|Laurence Olivier as Heathcliff 1939
"What do they know of heaven or hell, Cathy, who know
nothing of life?"
Four main characters:
Heathcliff - He is a bitter man tormented by the loss of
his love Catherine and the abuse of his stepbrother, Hindley. He gains the Earnshaw inheritance and sets out to ruin
Catherine Earnshaw - She falls in love with Heathcliff, marries
Edgar Linton because of financial and social advantages and dies after giving birth to Catherine Linton.
Hindley Earnshaw - He is the son and heir to the Earnshaw
inheritance but abuses Heathcliff and seeks to degrade Heathcliff for winning the love of Mr. Earnshaw.
Hareton Earnshaw - He is the son of Hindley, yet cared for
by Heathcliff. In his plot to ruin Hindley and Edgar, he becomes like Heathcliff but falls in love and marries Catherine
Two minor characters:
Isabella Linton - She is the naive sister of Edgar and the
wife of Heathcliff but later runs off to London and remains in hiding after Heathcliff throws a knife at her.
Linton Heathcliff - He was born in London but his mother
died and he was given to his Uncle, but Heathcliff later get custody of him and marries him off to Little Cathy.
Three main settings:
Wuthering Heights - It was once the estate of the Earnshaws
but falls into the hands of Heathcliff and mirrors his cold and grim state of mind.
Thrushcross Grange - It is the ostentatious home of the Lintons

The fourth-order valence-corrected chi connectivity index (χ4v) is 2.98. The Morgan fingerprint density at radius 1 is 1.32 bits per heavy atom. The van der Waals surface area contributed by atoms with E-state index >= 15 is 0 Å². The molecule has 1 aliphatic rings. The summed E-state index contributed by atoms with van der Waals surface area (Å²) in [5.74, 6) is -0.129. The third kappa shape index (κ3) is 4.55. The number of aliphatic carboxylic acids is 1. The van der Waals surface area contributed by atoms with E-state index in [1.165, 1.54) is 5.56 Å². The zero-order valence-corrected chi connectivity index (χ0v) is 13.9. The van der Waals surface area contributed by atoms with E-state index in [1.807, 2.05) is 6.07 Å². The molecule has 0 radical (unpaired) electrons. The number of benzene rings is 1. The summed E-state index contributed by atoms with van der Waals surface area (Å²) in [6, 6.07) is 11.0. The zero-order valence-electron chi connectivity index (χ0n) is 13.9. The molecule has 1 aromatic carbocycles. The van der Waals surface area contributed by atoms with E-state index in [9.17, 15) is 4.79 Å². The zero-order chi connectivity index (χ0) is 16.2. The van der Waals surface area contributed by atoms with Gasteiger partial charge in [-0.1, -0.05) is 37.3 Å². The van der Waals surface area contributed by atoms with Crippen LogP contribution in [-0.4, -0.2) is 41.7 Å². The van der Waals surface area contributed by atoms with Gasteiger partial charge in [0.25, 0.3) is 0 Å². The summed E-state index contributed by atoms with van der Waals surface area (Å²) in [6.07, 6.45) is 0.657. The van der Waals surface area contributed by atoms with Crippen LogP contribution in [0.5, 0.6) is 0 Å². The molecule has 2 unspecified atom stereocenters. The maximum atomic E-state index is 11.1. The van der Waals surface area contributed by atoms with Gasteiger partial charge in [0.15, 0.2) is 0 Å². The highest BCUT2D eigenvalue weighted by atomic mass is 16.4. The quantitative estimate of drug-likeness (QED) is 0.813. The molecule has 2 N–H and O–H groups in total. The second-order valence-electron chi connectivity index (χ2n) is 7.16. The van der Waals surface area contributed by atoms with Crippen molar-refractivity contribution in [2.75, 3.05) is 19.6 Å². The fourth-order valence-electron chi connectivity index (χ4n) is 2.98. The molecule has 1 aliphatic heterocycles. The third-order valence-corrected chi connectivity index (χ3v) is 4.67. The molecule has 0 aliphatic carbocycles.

and impresses Catherine and transforms her into a lady.
London - Isabella Heathcliff runs there after having a knife
thrown at her head. There she gives birth to Linton Heathcliff.
Symbols and references:
Wuthering Heights - This house symbolizes anger, hatred and
jealousy. As in the shown by the name, there is lot of tension within that house. The Heights mirror the
conditions of its inhabitants, especially Hindley and Heathcliff.
Thrushcross Grange - This house contrasts with Wuthering
Heights since it has the appearance one would expect from a pleasing worldly lifestyle. This appearance of this house
also symbolizes the feelings of the inhabitants. Like the house, the Lintons are materialistic and superficial.
Hareton and Cathy - These two symbolize Heathcliff and Catherine
showing what they could have become if their situations were slightly different. Both couples live in similar situations
and allow for the comparison.
Two or three sentences on style:
Bronte write in a dreary, melancholy style that provides
the dark atmosphere to the story. She write the book making use of a frame since most of the story is conveyed through
the narration of Nelly.
One or two sentences on dominant philosophy:
This book contrasts the effects of love and hate contrasting
the two feelings. It shows hatred through Heathcliff and displays how that leads to destruction while contrasting it
with the love of Cathy and Hareton displaying how that builds.
Four short quotations typical of the work (include
“Cathy, do come. Oh do-once more! Oh!
my heart’s darling! hear me this time, Catherine, at last!” Heathcliff calls for Catherine after Mr. Lockwood
confessed he saw an apparition outside his window.
“I’m trying to settle how I shall pay Hindley
back. I don’t care how long I wait, if I can only do it at last. I hope he will not die before I do.”
Heathcliff swears revenge against Hindley after Hindley had locked Heathcliff in the attic.
“’Here! and here!’ replied Catherine,
striking one hand on her forehead and the other on her breast, ‘in which ever place the soul lives. In my soul
and in my heart, I’m convinced I’m wrong!’” Catherine acknowledges that her marriage to Edgar
cannot be one of love because she knows that Heathcliff is her true love.
“Is Mr. Heathcliff a man? If so, is he mad?
And if not, is he a devil?” Isabella writes to Ellen.